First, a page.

Internal rate of return is a popular tool among commercial real estate investors, whether they’re trying to calculate the likely profitability of a property or deciding between multiple projects. The method does have its limitations, however, including that it uses assumptions.

So, like many such things, the metric is useful but imperfect. Let’s look at the advantages and disadvantages of the internal rate of return.

What Exactly is IRR?

Let’s start there. Expressed as a percentage, the internal rate of return is a tool that gives investors the average annual return they have realized or will likely realize from a project over time.

What are the Advantages of IRR?

Helps with Potential Investments

While IRR is terrific for figuring real profits from current investments, the metric is particularly useful in terms of predicting the rates of return on potential projects.

Ease of Use

The formula may be complicated – which isn’t an issue then if a special calculator is used – but once the IRR is calculated, what you should do next is straightforward, if you accept the metric’s limitations: if the IRR exceeds capital costs, go with the project. If it doesn’t, you should pass.

No Hurdle Rate Required

It’s a good thing that internal rate of return doesn’t require a hurdle rate – the minimum rate of return a project requires – because such a rate is challenging to decide and is subjective, to boot. Because IRR doesn’t rely on the hurdle rate, there’s less of a risk of making the wrong determination.

Required Rate of Return is Estimated

Because the IRR is not entirely based on the required rate of return, investors can make an educated estimate. Once the IRR is determined, that can be compared with the hurdle rate. If the IRR is nowhere near the estimated required rate of return, the investor can make a solid decision with room for error.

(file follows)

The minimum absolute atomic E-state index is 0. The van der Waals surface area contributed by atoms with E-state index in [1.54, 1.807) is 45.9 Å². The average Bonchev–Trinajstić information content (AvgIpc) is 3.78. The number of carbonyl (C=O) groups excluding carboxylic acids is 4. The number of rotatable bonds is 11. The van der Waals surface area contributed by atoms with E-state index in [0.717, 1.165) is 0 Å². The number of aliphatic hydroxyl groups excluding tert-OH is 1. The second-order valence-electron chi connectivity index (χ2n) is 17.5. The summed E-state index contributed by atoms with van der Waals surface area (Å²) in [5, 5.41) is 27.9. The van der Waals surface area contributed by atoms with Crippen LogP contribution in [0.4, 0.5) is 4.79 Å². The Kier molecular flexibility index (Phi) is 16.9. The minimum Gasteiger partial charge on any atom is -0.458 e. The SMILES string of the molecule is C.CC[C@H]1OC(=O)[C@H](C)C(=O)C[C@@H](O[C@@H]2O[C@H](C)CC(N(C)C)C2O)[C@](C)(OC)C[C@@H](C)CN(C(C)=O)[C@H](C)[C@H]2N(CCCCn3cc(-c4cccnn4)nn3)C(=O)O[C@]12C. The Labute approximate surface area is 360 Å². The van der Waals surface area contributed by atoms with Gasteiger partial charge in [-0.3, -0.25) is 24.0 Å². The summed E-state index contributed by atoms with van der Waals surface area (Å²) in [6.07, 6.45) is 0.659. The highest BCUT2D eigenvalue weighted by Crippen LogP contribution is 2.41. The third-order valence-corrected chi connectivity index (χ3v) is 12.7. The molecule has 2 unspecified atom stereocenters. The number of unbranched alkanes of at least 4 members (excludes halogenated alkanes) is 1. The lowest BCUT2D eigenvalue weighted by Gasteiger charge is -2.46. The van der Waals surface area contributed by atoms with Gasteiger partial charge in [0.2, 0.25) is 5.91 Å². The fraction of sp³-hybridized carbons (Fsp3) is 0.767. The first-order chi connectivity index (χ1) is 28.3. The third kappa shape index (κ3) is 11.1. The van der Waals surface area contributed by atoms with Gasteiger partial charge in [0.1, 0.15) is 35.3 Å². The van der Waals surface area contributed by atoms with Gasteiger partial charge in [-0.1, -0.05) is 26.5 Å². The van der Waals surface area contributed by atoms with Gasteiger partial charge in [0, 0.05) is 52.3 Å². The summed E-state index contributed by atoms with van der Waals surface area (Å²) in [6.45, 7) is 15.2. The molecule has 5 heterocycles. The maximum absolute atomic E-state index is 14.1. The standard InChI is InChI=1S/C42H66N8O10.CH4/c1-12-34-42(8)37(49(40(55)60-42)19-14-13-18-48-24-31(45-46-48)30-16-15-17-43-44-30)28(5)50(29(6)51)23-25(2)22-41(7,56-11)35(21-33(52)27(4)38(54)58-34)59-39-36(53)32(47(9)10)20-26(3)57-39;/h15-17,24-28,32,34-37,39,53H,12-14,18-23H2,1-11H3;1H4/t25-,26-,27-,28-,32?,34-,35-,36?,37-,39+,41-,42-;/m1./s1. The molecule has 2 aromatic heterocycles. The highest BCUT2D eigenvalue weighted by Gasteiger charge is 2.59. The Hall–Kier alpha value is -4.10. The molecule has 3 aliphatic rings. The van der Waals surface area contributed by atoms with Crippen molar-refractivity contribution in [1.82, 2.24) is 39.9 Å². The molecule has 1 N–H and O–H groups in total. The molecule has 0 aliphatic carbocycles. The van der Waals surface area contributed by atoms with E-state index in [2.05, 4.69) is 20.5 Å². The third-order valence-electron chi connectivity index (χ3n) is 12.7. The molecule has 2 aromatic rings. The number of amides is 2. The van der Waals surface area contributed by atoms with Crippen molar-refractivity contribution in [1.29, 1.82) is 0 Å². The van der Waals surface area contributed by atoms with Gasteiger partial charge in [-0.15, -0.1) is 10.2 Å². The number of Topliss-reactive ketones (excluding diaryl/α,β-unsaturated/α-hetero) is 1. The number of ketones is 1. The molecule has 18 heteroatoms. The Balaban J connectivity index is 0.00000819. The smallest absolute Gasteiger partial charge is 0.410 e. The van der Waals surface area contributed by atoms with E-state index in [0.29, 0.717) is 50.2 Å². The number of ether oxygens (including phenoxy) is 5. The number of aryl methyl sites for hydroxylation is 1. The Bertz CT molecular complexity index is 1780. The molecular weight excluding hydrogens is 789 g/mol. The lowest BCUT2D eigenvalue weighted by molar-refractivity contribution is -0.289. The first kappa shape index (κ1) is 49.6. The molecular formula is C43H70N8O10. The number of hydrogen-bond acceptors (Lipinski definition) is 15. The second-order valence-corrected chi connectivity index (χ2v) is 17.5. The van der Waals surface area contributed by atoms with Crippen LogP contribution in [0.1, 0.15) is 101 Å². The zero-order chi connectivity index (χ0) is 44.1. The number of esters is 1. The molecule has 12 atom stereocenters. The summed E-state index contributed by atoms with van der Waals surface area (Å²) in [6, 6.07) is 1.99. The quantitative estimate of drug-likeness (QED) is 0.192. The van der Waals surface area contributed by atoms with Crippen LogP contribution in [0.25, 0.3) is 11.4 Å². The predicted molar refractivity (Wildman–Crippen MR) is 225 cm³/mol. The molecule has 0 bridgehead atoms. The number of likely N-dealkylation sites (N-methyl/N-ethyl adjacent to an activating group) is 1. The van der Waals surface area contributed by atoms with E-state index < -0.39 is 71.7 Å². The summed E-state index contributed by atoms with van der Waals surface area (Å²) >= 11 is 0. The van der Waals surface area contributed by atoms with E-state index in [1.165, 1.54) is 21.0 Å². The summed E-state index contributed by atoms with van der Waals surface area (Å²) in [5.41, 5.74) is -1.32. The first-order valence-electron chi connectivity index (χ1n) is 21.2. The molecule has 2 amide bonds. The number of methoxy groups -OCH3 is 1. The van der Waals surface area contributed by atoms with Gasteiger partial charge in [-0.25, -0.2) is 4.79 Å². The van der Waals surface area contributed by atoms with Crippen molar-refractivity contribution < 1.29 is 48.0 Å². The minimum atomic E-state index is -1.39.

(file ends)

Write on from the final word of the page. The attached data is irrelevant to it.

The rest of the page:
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What are the Disadvantages of IRR?

No Economies of Scale

One of the main drawbacks to IRR is that it ignores benefits’ actual dollar value. It’s a veritable no-brainer, for instance, that you would go with a project valued at \$2 million with a 17 percent rate of return over one valued at \$20,000 with a 50 percent return rate. However, simply because the IRR of 50 percent is higher than 17 percent, the metric will rank the latter project first.

Impractical Assumption

IRR assumes the reinvestment of positive future cash flows for the balance of a project’s duration. A low IRR assumes reinvestment at a low return rate, and a high IRR assumes a high return rate. This is not a valid assumption since it’s rarely possible to have the same level of investment opportunities with cash flows.

Moreover, IRR incorrectly assumes that at some point the investor will have multiple reinvestment rates. Indeed, if an investor does have multiple reinvestment rate opportunities, he or she will invest at a higher rate.

Dependent Projects

There are times when a project being considered creates the necessity of more investing. For instance, an investment in a large commuter vehicle requires an appropriate parking space. Such dependent projects are not considered by IRR, which does allow for the vehicle purchase.

Varied Project Terms

Perhaps one project ends after three years and the other after six years. The first project has an additional period for reinvesting the cash, which is available after the second year and for another three years until the project is completed. The IRR does not consider this.